Usain Bolt who recorded the second fastest 100 metres time in history, is still coming to terms with his amazing run on Sunday.
The Jamaican sprinter ran 9.76 seconds at the Jamaica International Invitational in Kingston.
Bolt is better known as a 200m runner. He clocked the time with a following wind of 1.8 metres per second, just below the legal limit of 2.0mps, placing him just behind compatriot Asafa Powell (9.74secs) in the record list.
Bolt, 21, had expected to focus only on the 200m at the Olympic Games in Beijing, but having shattered his previous best time in the 100m (10.03secs), he said: “I will sit down with my coach to decide what we will do.
“Everything had been geared towards the 200m. I wanted to run the 100m at this meeting and I was looking at 9.85.”
He may now decide to run both distances and is a serious contender to break up the Powell-Tyson Gay monopoly.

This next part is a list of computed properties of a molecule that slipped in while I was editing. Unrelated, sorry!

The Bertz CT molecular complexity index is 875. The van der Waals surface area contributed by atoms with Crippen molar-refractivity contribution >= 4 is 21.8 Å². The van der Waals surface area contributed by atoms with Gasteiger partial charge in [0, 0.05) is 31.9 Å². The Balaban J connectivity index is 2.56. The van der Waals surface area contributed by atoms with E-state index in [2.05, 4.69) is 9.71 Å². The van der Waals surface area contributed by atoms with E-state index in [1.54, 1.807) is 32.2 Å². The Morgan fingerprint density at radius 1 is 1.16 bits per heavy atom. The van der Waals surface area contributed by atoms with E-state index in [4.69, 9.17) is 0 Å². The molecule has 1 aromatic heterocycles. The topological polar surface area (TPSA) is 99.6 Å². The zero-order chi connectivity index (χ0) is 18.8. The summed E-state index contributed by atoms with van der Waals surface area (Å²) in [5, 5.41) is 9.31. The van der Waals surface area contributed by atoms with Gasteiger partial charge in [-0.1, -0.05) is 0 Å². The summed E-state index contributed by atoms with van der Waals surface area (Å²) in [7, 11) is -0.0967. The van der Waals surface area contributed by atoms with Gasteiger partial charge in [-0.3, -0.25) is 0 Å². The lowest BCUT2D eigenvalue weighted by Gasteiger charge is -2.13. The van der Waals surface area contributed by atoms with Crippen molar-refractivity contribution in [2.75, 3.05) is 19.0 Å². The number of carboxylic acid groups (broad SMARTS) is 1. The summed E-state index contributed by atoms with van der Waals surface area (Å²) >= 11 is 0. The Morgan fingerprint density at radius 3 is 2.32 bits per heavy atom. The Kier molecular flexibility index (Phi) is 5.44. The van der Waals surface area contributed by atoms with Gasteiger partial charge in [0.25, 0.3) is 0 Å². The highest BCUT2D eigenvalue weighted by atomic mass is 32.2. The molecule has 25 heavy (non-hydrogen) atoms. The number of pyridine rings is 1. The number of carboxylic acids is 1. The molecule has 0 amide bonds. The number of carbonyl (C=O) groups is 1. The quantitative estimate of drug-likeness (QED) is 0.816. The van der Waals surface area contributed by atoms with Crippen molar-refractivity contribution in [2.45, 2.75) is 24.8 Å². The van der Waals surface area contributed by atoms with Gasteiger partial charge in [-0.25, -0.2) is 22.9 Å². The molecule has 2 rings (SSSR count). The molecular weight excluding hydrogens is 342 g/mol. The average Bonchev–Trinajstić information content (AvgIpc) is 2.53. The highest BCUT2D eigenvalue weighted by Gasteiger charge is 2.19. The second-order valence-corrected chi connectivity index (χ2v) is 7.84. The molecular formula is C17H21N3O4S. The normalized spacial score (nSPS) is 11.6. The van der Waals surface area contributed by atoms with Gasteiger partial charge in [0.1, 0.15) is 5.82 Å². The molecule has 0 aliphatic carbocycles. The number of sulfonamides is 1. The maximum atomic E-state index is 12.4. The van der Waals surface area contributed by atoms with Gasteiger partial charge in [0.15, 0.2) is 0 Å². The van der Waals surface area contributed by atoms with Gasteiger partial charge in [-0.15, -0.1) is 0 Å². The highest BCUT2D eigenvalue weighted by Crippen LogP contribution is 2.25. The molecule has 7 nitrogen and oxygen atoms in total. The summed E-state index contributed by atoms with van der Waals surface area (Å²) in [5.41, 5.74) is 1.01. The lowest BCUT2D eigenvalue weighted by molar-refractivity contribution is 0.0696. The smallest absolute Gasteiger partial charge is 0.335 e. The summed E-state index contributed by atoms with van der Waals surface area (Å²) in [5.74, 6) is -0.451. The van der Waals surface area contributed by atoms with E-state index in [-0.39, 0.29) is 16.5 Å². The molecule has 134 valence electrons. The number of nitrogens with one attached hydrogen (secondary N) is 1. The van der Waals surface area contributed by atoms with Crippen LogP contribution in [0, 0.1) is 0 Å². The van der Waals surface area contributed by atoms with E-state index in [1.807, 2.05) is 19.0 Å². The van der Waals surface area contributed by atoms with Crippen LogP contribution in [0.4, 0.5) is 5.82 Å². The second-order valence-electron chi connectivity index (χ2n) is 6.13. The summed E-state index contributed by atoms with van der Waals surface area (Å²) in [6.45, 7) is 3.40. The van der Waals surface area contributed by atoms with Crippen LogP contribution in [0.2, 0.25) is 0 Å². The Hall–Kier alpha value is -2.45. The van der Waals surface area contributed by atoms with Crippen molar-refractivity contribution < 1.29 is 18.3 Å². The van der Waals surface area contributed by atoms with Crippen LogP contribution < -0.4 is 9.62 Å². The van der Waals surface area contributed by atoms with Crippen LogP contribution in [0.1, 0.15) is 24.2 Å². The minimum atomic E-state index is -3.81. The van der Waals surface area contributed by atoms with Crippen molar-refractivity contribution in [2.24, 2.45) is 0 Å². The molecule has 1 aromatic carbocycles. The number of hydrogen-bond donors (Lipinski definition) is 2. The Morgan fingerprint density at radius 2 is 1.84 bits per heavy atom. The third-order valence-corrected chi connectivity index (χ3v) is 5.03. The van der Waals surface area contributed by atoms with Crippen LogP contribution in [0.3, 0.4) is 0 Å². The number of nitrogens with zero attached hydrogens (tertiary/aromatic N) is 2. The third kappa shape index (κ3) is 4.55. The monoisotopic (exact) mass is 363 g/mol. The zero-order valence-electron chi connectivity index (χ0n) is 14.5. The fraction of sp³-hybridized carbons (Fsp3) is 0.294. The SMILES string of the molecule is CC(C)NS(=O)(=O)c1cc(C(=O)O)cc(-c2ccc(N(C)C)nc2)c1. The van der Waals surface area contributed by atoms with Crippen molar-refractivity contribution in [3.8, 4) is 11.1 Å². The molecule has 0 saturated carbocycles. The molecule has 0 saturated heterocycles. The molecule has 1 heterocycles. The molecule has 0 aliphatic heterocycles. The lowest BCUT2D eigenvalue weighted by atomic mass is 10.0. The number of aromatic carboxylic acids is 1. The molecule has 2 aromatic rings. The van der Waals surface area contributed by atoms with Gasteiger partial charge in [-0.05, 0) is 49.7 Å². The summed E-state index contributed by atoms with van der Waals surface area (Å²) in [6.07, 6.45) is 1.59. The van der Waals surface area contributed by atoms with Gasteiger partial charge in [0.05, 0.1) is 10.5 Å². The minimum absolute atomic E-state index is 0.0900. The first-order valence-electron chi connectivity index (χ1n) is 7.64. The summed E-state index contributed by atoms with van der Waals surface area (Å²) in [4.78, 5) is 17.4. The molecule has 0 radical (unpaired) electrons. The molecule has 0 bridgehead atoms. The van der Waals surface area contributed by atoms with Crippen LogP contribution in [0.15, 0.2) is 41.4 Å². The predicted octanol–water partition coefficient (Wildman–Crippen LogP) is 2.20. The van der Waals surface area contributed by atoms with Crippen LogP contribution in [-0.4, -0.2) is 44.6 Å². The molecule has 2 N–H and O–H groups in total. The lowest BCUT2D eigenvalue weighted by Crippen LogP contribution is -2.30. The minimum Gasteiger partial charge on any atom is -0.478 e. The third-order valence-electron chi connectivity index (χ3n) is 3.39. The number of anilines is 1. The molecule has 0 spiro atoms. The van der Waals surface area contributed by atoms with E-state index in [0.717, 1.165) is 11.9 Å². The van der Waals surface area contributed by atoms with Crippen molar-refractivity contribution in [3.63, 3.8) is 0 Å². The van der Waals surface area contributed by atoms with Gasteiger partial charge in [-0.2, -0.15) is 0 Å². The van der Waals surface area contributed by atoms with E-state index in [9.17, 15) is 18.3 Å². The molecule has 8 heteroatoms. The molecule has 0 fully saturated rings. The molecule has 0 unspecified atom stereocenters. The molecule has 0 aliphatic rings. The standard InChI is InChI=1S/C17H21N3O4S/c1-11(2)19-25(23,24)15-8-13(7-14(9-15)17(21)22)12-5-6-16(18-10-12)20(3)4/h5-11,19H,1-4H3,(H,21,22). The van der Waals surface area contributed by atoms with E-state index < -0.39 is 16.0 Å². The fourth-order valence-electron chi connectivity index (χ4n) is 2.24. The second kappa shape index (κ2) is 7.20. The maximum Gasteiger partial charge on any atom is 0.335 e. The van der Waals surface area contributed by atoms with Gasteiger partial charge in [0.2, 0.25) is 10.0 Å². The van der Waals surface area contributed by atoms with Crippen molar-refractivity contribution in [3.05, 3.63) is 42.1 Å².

Gay, the American 100m and 200m world champion, said: “It was amazing. Words cannot describe it. His performance changes the whole picture of our event.”
Powell, missing with a chest infection, set the 100m world record in Rieti last year, and Bolt is not ruling out the chance he could match that.
“You never know,” he said. “You never know. I have been working really hard this winter. I used to party three times a month but now it is maybe five times a year. I stay away from that. I now play video games quite a lot.”
Bolt won’t celebrate his 22nd birthday until August 21, when the Olympics will be in full swing.
His sensational run was not a great surprise to many who have known the youngster since childhood in Trelawny.
Talent that has been obvious to the track and field world since he was a 14-year-old student at the William Knibb High School.
Lanky Bolt has run only a few 100m events at the competitive level and track athletic purists do not believe he is ideal for the short sprint.
Experts believe that his large frame, matched by natural strength, makes him ideal for the 400m. There were shouts of ‘I told you so’ when at 16 in 2003, Bolt ran 45.35 seconds over the 400m at Boys’ and Girls’ Championships in Kingston. Whatever, happens, he is going to make a huge impact in the sport over the next few years.